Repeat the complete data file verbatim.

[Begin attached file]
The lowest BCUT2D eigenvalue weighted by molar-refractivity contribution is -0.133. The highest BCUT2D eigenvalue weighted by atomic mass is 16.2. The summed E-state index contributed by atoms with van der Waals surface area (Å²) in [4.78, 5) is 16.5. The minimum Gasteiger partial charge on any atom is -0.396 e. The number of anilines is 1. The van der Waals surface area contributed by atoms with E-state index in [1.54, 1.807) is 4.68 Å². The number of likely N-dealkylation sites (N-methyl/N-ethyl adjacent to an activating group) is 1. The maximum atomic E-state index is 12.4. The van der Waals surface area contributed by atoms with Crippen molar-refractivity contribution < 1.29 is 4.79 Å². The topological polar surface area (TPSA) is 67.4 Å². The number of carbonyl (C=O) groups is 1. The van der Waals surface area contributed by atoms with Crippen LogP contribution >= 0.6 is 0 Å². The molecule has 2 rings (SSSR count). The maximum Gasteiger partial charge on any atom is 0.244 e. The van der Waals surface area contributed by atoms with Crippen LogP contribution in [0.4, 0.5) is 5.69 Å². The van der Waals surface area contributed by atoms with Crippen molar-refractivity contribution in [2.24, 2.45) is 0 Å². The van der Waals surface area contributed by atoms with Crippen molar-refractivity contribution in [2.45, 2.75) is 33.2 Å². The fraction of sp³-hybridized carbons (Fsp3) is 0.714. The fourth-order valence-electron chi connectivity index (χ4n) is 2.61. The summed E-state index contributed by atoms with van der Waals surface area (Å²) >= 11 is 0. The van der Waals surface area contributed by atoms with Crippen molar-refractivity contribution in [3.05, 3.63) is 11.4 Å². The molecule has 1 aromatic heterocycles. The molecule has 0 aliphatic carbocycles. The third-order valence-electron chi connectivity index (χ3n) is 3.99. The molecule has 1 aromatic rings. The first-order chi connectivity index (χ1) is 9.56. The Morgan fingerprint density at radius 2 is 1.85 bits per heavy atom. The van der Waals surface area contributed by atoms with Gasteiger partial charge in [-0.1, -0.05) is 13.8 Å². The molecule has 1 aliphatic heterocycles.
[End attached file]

The lowest BCUT2D eigenvalue weighted by molar-refractivity contribution is -0.133. The highest BCUT2D eigenvalue weighted by atomic mass is 16.2. The summed E-state index contributed by atoms with van der Waals surface area (Å²) in [4.78, 5) is 16.5. The minimum Gasteiger partial charge on any atom is -0.396 e. The number of anilines is 1. The van der Waals surface area contributed by atoms with E-state index in [1.54, 1.807) is 4.68 Å². The number of likely N-dealkylation sites (N-methyl/N-ethyl adjacent to an activating group) is 1. The maximum atomic E-state index is 12.4. The van der Waals surface area contributed by atoms with Crippen molar-refractivity contribution < 1.29 is 4.79 Å². The topological polar surface area (TPSA) is 67.4 Å². The number of carbonyl (C=O) groups is 1. The van der Waals surface area contributed by atoms with Crippen LogP contribution >= 0.6 is 0 Å². The molecule has 2 rings (SSSR count). The maximum Gasteiger partial charge on any atom is 0.244 e. The van der Waals surface area contributed by atoms with Crippen LogP contribution in [0.4, 0.5) is 5.69 Å². The van der Waals surface area contributed by atoms with Crippen molar-refractivity contribution in [2.24, 2.45) is 0 Å². The van der Waals surface area contributed by atoms with Crippen molar-refractivity contribution in [2.45, 2.75) is 33.2 Å². The fraction of sp³-hybridized carbons (Fsp3) is 0.714. The fourth-order valence-electron chi connectivity index (χ4n) is 2.61. The summed E-state index contributed by atoms with van der Waals surface area (Å²) >= 11 is 0. The van der Waals surface area contributed by atoms with Crippen molar-refractivity contribution in [3.05, 3.63) is 11.4 Å². The molecule has 1 aromatic heterocycles. The molecule has 0 aliphatic carbocycles. The third-order valence-electron chi connectivity index (χ3n) is 3.99. The molecule has 1 aromatic rings. The first-order chi connectivity index (χ1) is 9.56. The Morgan fingerprint density at radius 2 is 1.85 bits per heavy atom. The van der Waals surface area contributed by atoms with Gasteiger partial charge in [-0.1, -0.05) is 13.8 Å². The molecule has 1 aliphatic heterocycles.